Dr. James A. Hefner was a champion for education of the masses, focusing most particularly on Blacks and historically Black institutions, although not to the exclusion of others.
Higher education administrators are mourning the loss of one of their veteran colleagues — Dr. James A. Hefner — who blazed an admirable trail in nearly half a century of service as provost of two institutions, president of two universities and adviser to scores of colleagues along the way.
Hefner, 76, who had most recently served as provost and vice president for academic affairs at Clark Atlanta University, died August 27, of cancer, at his home in Nashville.
At Tennessee State University, where he served as president from 1991 to 2005, a memorial service for Dr. Hefner on the campus was set for Wednesday. Last week, Jackson State University, in Mississippi, at which Hefner was president from 1984 to 1991, had a ceremonial ringing of its Centennial Bell, lowered its flag and held a moment of silence for faculty, staff and students in honor of his service.
Morehouse College, where Hefner had served as Charles E. Merrill Professor of Economics and dean of its Department of Business and Economics from 1974 to 1981, issued a statement calling him one of the “stars” of the historic institution. It noted Dr. Hefner, who later served on the college’s Board of Trustees, has asked that scholarships be established in his name and be awarded to outstanding students attending Morehouse and Tennessee State.
Throughout his career, Hefner, a North Carolina native who earned his bachelor’s degree at North Carolina A&T University (then College), used his college training as an economist to focus on Blacks and the nation’s economy. He saw an education as a ticket out of limited opportunity and poverty and dedicated his life to helping other promising people get tickets.
With the support of his wife Edwina, whom he met while in graduate school at Atlanta University, he used his training as an economist to help students as a teacher at Prairie View A&M and Florida A&M universities, as an academic planner and administrator at Tuskegee University, Morehouse, Jackson State and Tennessee State and Clark Atlanta. As he took on one professional assignment after another, he helped raise three sons, wrote books and papers about Blacks and the economy, and worked as a research associate at Princeton and Harvard universities.
All along the way Hefner mentored and, sometimes too often, found accessible funds to turn into scholarships for the promising of the next generation who just needed a hand.
Clark Atlanta University President Ronald A. Johnson, who took office this summer, calls Hefner “a hero to many.” Johnson, who counts Hefner as a mentor, said the veteran educator possessed a “moral compass that motivated him to ‘find a way or make a way’ for so many others.”
Dr. Bettye Clark, acting provost at Clark Atlanta whom Dr. Hefner called out of retirement earlier this year to take on part of his work, echoed others in characterizing her colleague.
Clark, who had served nearly five years as graduate dean at Clark Atlanta, said Hefner was “one of the kindest persons I ever worked with. Kind,” she said, “but stern,” explaining how both were admirable and respectable traits. “He was patient to hear your side. He was firm, in a good way. Even a ‘no’ is okay when he gives you his reasons.”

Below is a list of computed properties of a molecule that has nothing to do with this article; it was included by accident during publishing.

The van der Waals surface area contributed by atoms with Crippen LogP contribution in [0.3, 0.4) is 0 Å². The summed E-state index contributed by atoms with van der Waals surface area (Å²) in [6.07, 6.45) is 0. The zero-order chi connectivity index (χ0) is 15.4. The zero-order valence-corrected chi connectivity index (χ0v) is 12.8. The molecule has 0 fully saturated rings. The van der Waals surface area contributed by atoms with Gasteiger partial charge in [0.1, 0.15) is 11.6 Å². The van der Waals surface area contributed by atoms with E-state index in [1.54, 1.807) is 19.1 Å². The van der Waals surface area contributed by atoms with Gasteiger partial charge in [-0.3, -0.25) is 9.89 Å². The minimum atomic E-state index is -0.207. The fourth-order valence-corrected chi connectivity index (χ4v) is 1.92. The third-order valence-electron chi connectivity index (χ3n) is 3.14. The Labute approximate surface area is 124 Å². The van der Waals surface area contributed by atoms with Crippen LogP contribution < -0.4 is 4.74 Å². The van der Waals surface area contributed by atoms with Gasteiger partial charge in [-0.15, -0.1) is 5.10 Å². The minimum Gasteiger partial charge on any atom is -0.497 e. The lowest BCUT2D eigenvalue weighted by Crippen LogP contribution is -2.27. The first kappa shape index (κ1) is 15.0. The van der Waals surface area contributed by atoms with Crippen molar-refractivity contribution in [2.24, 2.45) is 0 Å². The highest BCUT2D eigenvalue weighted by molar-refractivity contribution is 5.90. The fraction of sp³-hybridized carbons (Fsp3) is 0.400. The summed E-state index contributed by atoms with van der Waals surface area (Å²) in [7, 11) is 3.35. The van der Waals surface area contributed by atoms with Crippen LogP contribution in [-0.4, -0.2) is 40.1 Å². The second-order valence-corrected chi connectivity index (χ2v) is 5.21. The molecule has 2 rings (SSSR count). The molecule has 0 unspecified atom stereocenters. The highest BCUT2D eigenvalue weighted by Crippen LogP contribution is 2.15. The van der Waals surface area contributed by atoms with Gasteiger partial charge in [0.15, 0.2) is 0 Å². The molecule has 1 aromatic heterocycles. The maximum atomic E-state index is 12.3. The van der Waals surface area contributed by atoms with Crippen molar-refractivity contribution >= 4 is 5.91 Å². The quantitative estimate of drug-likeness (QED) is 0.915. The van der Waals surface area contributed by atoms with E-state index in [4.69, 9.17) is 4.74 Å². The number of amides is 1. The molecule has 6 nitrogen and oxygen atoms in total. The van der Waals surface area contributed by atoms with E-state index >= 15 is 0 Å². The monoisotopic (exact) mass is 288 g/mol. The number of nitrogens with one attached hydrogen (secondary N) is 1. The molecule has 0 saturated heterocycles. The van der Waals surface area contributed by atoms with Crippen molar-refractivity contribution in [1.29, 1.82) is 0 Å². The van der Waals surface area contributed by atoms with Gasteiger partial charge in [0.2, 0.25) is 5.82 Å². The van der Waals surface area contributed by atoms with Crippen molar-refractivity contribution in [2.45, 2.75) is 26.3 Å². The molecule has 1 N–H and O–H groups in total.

While his methods were not always clearly understood by those around him, Hefner was a champion for education of the masses, focusing most particularly on Blacks and historically Black institutions, although not to the exclusion of others.
“He [Hefner] was the consummate academician,” said Dr. Nebraska Mays of Nashville, a former administrator at Tennessee State and Fisk universities. “Understanding broad areas of academic activities and the faculty involved requires an administrator who not only understands the programs, but how to work with the faculty,” said Mays, a former senior vice president for academic affairs at the Tennessee Board of Regents, the state agency governing most state-controlled institutions of higher education, including Tennessee State.
Balancing those broad responsibilities is not an easy task for a president, said Mays. Hefner mastered the challenges over the years, he said, hitting a high point at Tennessee State in 1996 when he got TSU its first research-based Ph.D. program — successfully converting a psychology Ed.D. program. He had championed internal organization and collaboration between various schools and departments and cleared the myriad external hurdles posed by the state and other accrediting agencies.
Before he retired in 2005, the university had successfully initiated two more Ph.D. programs: one in biological sciences, the other in computer and information systems engineering.
Hefner’s appreciation for the First Amendment and importance of press freedom was far above that of many presidential peers. He was a reliable advocate for TSU’s student campus newspaper, The Growling Tiger, regardless of its reporting — good, bad or indifferent ― about his leadership. He saw the paper win numerous national journalism awards, sometimes based on its reporting stories that were accurate, yet unfavorable, about him.
Some people who worked with and watched Hefner fall victim to more than one “bad” story were at times puzzled over why he allowed such to continue. Those who knew him well said his tolerance of a free press was deeply rooted, stemming from his days as a student at North Carolina A&T University and member of its campus newspaper staff.
His reward was seeing many TSU campus paper staffers earn college degrees and get recruited for jobs in the news business after graduation or go to graduate school, outcomes that far overshadowed the “Dollar Bill Jim” stories that occasionally mocked his leadership.